Nursing was so stressful. Getting both babies to latch properly was nearly impossible because of the position they liked to be nursed in. I would get the worst back cramps from hunching over to feed them. My nipples were completely raw, despite all of the cream I applied hourly. There were so many times I wanted to give up for my own sanity but I felt like I HAD to breastfeed. I believe the pressure to breastfeed and provide nutrients for my twins was one of the main components of my "baby blues".
My mood swings were all over the place, poor Patrick. I was irritable, fatigued, and always on the verge of tears. I didn't know if I would ever be happy again. I didn't understand why I wasn't happy. I thought I was going to stay in that happy little bubble everyday after becoming a mom. I was adjusting to this new life as best I could but something was different and I couldn't quite put my finger on it.
I didn't sleep, I couldn't eat. I just felt stuck.
I felt mislead by what motherhood was supposed bring. I had imagined the whimsical time of magical memories I would have with my new babies and no one told me the truth. I blamed people around me for not being brutally honest, one thought they had my best interest at heart. I learned quickly that being a mom is no fairy tale. As weeks went on I started to feel better and better. The tears eventually stopped, and other than the exhaustion, I was feeling back to myself.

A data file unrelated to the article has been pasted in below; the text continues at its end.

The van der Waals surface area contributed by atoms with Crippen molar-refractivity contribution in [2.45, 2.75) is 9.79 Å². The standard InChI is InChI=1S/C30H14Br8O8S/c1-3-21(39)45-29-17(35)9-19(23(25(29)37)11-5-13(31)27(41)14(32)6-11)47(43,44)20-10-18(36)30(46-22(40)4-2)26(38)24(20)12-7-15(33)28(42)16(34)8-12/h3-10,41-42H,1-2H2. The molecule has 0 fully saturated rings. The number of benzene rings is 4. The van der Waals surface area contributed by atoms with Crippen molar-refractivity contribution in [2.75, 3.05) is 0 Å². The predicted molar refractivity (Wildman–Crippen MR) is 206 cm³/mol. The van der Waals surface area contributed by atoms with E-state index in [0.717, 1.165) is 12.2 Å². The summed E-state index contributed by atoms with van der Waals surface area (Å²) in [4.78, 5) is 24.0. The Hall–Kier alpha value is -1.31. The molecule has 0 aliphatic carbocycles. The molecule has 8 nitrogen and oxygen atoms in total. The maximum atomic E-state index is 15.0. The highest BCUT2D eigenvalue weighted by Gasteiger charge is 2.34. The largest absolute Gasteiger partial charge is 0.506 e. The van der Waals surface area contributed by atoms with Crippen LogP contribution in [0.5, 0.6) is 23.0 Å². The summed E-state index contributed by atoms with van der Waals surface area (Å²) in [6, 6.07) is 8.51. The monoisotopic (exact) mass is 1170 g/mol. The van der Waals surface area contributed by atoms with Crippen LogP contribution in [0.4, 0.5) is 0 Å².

Thankfully, we both have amazing families that would keep the babies here and there so we could get some kind of restore just a quick little break. I know everyone is not so lucky to so much family ready and willing to help. Our families are the definition of "it takes a village" and I thank god daily for that. All this to say, even though I had more than enough help and support, baby blues and postpartum are REAL. Though motherhood is no fairytale, it's pretty close for me. Im so happy to be a mama, it's the best thing that's ever happened to me. If you or anyone you know is experiencing symptoms ask for help, talk to someone. If you have these feelings for over a couple of weeks and start having harmful thoughts, seek help immediately. You got this.